Arkansas would ban abortions as early as 6 weeks
LITTLE ROCK — The Arkansas Senate voted on Thursday to prohibit most abortions if a heartbeat is detected, ignoring warnings from opponents that banning the procedure as early as six weeks into a pregnancy would invite lawsuits.
If enacted, the ban would be the most stringent in the nation. The Ohio House passed a similar ban in 2011, but it was sidelined in the Senate last year over concerns that it might be found unconstitutional.
Arkansas' Democratic Gov. Mike Beebe told reporters on Thursday that's the same concern that he's researching.
“I'm waiting on lawyers. I think that's the big concern right now — does it run afoul of the Supreme Court or constitutional restrictions?” Beebe said. “That's the first thing we're looking at.”
The Senate approved the new ban on the same day that a House committee advanced two other abortion restrictions, part of a package of legislation anti-abortion groups believe are poised to become law now that Republicans control the state General Assembly.
The Senate approved the proposed Arkansas Human Heartbeat Protection Act in a 26-8 vote. The measure, which now heads to a House committee, requires a test to detect a fetal heartbeat before an abortion is performed. If one is detected, a woman could not have an abortion, except in cases of rape, incest and if a mother's life is in danger.
Similar legislation is also being considered in North Dakota and Mississippi. All have faced complaints from abortion rights groups that it runs afoul of the U.S. Supreme Court's 1973 Roe v. Wade ruling that legalized abortion up until viability, usually at 22 to 24 weeks.
“I'm asking you to stand up for life, and I believe when there is a heartbeat, based upon even the standard the Supreme Court has utilized, you cannot have a viable child without a heartbeat,” Sen. Jason Rapert, the bill's sponsor, told lawmakers before they approved the legislation.
Five Democrats joined all 21 of the Senate's Republicans to vote for the restriction. Two Democratic lawmakers who spoke out against the bill said they believe it would be an invasion of women's rights to make decisions about their health if the state enacts the ban.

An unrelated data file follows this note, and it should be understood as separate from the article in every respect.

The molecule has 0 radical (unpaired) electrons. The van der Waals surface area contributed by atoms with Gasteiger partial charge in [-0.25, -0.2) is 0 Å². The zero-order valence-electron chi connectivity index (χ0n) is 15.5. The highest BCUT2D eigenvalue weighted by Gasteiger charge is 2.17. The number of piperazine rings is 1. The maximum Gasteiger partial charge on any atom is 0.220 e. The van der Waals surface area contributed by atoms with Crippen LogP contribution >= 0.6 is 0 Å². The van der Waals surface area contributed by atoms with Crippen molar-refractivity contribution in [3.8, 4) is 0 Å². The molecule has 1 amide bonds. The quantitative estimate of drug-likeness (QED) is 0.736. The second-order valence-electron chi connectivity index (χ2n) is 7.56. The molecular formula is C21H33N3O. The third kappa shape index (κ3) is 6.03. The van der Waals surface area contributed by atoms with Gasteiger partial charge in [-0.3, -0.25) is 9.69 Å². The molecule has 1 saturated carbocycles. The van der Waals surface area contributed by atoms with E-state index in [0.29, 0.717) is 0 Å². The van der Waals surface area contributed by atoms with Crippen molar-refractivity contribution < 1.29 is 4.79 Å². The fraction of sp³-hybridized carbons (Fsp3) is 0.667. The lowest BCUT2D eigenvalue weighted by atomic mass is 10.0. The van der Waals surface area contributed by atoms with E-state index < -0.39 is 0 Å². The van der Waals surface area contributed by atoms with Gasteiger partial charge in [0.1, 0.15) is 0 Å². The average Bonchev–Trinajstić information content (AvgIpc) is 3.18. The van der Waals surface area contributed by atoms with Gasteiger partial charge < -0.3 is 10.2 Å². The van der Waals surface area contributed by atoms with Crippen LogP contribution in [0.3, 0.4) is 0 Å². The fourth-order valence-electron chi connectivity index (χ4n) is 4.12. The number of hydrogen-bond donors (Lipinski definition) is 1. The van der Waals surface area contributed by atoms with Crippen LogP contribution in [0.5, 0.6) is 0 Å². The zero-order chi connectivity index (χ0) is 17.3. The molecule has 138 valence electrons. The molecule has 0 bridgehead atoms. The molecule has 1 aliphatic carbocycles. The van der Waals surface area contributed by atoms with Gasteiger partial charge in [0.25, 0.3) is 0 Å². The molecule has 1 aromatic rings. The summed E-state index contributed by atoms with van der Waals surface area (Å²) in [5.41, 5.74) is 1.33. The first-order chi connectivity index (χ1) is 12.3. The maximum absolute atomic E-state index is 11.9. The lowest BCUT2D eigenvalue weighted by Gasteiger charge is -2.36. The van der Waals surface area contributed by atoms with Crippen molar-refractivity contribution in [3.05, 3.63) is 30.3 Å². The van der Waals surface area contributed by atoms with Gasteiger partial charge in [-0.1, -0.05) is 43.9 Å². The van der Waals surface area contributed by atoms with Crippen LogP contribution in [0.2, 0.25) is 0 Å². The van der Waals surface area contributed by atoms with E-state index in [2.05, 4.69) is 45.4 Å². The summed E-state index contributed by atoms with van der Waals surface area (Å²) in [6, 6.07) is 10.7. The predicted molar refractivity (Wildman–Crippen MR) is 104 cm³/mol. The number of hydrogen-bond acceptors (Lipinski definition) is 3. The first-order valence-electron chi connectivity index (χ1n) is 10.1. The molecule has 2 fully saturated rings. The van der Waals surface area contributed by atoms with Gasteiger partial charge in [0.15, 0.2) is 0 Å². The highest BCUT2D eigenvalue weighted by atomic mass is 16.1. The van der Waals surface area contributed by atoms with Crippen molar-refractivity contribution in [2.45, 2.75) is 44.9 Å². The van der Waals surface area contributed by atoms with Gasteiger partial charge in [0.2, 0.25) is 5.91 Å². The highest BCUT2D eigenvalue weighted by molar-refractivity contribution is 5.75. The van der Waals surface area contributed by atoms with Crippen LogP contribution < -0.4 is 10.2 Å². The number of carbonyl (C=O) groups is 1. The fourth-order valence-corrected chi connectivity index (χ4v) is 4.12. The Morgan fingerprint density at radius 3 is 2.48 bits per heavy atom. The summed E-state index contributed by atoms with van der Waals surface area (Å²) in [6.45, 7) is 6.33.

“I don't want to go back to when women used kerosene and clothes hangers because they didn't have a choice,” Sen. Linda Chesterfield, D-Little Rock, told lawmakers.
Show commenting policy
TribLive commenting policy
You are solely responsible for your comments and by using TribLive.com you agree to our Terms of Service.
We moderate comments. Our goal is to provide substantive commentary for a general readership. By screening submissions, we provide a space where readers can share intelligent and informed commentary that enhances the quality of our news and information.
While most comments will be posted if they are on-topic and not abusive, moderating decisions are subjective. We will make them as carefully and consistently as we can. Because of the volume of reader comments, we cannot review individual moderation decisions with readers.
We value thoughtful comments representing a range of views that make their point quickly and politely. We make an effort to protect discussions from repeated comments either by the same reader or different readers.
We follow the same standards for taste as the daily newspaper. A few things we won't tolerate: personal attacks, obscenity, vulgarity, profanity (including expletives and letters followed by dashes), commercial promotion, impersonations, incoherence, proselytizing and SHOUTING. Don't include URLs to Web sites.
We do not edit comments. They are either approved or deleted. We reserve the right to edit a comment that is quoted or excerpted in an article. In this case, we may fix spelling and punctuation.
We welcome strong opinions and criticism of our work, but we don't want comments to become bogged down with discussions of our policies and we will moderate accordingly.
We appreciate it when readers and people quoted in articles or blog posts point out errors of fact or emphasis and will investigate all assertions. But these suggestions should be sent via e-mail. To avoid distracting other readers, we won't publish comments that suggest a correction. Instead, corrections will be made in a blog post or in an article.
- ‘Drink of the Devil’ unites formerly feuding families
- Balloonists smash records with trans-Pacific flight
- Internet rules in line for big shift
- Drivers, return to your car dealers for 2nd airbag fix
- Big Bang ‘waves’ go poof under analysis
- Senators approve Keystone pipeline
- Parody a point of racial division
- NASA satellite to track water in soil
- Hillary Clinton’s charter jet costs scrutinized
- Secretary of State Kerry says Cuba talks offer chance to improve lives
- Teen girl Hernandez killed by Denver police once cited for resisting arrest